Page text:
Rancho Simi Park Officials to Use $65,000 State Grant to Purchase Land Parcel : Wildlife: The money will help to complete a corridor that will give animals unimpeded passage from the Santa Monica Mountains to the Los Padres National Forest.

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Enriched by a $65,000 state grant, Rancho Simi park officials said they now have enough money to buy a rugged chunk of hillside near Simi Valley that would close a gap in one of the region's most important wildlife corridors.

Owning a 10-acre parcel that is part of the only undeveloped area linking the Simi Hills and the Santa Susana Mountains would help ensure that lions, deer and other creatures can roam unimpeded from the Santa Monica Mountains to the Los Padres National Forest.

"Without it, these animals would be corralled in much smaller territory and would probably be much closer to extinction," said Rick Johnson, a spokesman for the Rancho Simi Recreation and Park District.

Park officials said the grant still needs to be authorized by the Legislature as part of the state budget, but added that such approval is considered routine.

Officials said they hope to begin negotiations within a few months to buy a portion of the hilly terrain south of the Simi Valley Freeway near Rocky Peak from a private landowner.

Rancho Simi planners said the purchase is being approached with a sense of urgency because development is closing in on both sides of this wildlife corridor.

"As the area continues to get narrowed down, it becomes a choke point in the corridor between the Simi Hills and the Santa Susanas," said Don Hunt, director of planning for the Rancho Simi district.

"The greater the buffer we can have, the more functional the land will be as a wildlife corridor," Hunt said. For years, wildlife passages have been central to the strategy used by land preservation groups when selecting which properties to buy and which to surrender to developers.

Connecting open ranges of land ensures that animals can intermingle over a wide area, explained Joseph T. Edmiston, executive director of the Santa Monica Mountains Conservancy. Animals cloistered in smaller ranges are forced to breed within a small group, and they eventually die out.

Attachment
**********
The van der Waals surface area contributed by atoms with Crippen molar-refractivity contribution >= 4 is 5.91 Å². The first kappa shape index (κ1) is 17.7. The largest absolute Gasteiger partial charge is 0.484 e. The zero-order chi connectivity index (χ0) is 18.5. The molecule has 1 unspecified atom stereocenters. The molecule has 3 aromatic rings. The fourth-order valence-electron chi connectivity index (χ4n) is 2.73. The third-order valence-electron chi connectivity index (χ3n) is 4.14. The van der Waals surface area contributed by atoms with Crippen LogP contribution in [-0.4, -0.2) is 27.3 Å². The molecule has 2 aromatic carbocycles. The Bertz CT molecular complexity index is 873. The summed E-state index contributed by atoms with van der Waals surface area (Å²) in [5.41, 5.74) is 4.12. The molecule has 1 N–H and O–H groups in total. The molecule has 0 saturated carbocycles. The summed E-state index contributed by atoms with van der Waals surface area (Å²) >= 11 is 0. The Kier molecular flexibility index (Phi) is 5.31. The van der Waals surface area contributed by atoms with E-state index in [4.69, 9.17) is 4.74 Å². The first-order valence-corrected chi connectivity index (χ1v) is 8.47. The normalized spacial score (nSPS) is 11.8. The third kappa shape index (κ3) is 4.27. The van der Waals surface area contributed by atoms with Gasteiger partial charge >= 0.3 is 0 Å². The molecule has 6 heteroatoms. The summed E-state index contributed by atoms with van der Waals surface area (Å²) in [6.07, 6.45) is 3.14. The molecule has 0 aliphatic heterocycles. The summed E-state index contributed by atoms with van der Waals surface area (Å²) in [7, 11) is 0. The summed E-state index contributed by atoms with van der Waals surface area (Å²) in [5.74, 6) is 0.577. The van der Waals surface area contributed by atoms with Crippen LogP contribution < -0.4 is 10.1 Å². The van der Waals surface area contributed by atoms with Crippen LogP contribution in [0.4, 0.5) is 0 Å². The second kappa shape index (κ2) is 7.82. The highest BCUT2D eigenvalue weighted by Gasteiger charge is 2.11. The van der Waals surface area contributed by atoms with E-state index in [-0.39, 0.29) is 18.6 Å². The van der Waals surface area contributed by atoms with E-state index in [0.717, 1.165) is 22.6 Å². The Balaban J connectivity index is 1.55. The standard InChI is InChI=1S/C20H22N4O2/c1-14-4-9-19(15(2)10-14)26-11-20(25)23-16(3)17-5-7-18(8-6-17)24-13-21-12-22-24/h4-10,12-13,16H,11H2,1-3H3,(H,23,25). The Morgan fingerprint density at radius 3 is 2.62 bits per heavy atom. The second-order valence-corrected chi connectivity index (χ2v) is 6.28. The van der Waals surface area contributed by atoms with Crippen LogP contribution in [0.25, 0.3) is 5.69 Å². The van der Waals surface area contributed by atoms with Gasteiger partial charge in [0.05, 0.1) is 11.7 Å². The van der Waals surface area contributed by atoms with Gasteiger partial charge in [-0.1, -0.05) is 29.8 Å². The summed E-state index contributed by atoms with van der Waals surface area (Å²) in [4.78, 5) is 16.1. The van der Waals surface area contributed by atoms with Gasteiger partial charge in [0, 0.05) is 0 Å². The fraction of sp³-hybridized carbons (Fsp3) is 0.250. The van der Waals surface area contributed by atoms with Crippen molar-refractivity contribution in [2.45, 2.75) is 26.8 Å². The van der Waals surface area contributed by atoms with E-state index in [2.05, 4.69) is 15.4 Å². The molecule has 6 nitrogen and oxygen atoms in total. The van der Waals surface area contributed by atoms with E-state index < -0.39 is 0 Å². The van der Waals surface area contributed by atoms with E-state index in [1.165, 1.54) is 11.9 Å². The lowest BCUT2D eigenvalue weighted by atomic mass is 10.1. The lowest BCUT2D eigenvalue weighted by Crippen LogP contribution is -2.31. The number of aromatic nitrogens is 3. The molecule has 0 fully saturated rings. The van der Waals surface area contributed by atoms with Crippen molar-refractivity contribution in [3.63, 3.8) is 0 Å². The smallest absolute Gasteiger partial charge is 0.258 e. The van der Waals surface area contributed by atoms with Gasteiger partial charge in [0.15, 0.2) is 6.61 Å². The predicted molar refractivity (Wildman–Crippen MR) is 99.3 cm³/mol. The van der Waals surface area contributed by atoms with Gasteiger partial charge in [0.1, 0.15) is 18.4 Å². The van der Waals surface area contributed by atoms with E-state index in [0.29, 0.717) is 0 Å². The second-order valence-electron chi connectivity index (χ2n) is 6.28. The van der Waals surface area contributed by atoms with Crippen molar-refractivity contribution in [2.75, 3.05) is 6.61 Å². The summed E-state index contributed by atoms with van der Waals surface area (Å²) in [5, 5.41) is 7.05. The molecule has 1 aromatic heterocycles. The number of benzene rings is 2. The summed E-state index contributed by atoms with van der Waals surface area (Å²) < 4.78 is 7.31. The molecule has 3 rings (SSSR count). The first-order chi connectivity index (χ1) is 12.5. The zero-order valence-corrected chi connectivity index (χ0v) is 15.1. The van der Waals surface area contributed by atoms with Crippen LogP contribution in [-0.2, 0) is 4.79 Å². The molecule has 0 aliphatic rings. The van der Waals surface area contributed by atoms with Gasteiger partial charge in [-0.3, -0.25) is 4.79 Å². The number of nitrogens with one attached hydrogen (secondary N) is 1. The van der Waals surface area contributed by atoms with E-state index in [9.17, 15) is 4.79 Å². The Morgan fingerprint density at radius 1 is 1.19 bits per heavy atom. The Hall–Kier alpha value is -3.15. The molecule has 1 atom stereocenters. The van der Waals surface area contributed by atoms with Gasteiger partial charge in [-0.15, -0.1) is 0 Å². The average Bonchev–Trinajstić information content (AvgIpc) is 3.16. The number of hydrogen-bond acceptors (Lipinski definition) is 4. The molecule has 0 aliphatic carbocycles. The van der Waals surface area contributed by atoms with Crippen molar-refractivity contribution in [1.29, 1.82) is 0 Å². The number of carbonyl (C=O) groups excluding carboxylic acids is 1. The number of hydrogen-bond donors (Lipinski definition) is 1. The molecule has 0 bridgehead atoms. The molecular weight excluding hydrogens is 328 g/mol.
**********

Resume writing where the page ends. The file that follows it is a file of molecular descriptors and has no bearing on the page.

Biologists hired by the conservancy monitored several of these corridors to determine whether animals used them to cross from one open space area to another, Edmiston said. They found that the passages were well-traveled by all types of creatures.

"The corridor that Rancho Simi is looking at is a perfect spot for crossing," Edmiston said. "I think it's fantastic that they were able to get this grant."

If the park district can secure the purchase, Johnson said, it would become part of Corriganville Park, which is owned jointly by the park district and the city of Simi Valley.

Park officials would not disclose the exact location of the property, fearing that knowledge of its environmental significance would drive up the asking price.

"Unfortunately, when land owners become aware of how important the land is, they sometimes decide to hold out for more money," Edmiston said.

Johnson said that while certain parcels are high priority because of their location, the district is looking at several properties that would help ensure the corridor stays open.

"We want to preserve as much of this land as possible, and when we begin negotiating with landowners we'll have a better idea just how much we can buy," Johnson said.

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Wildlife Chokepoints Arrows show the route biologists have identified as critical wildlife "corridors" where animals can cross developed areas between habitats. Without these corridors, some believe many species wil slowly die out. Source: Paul Edelman and Envircom Corp.

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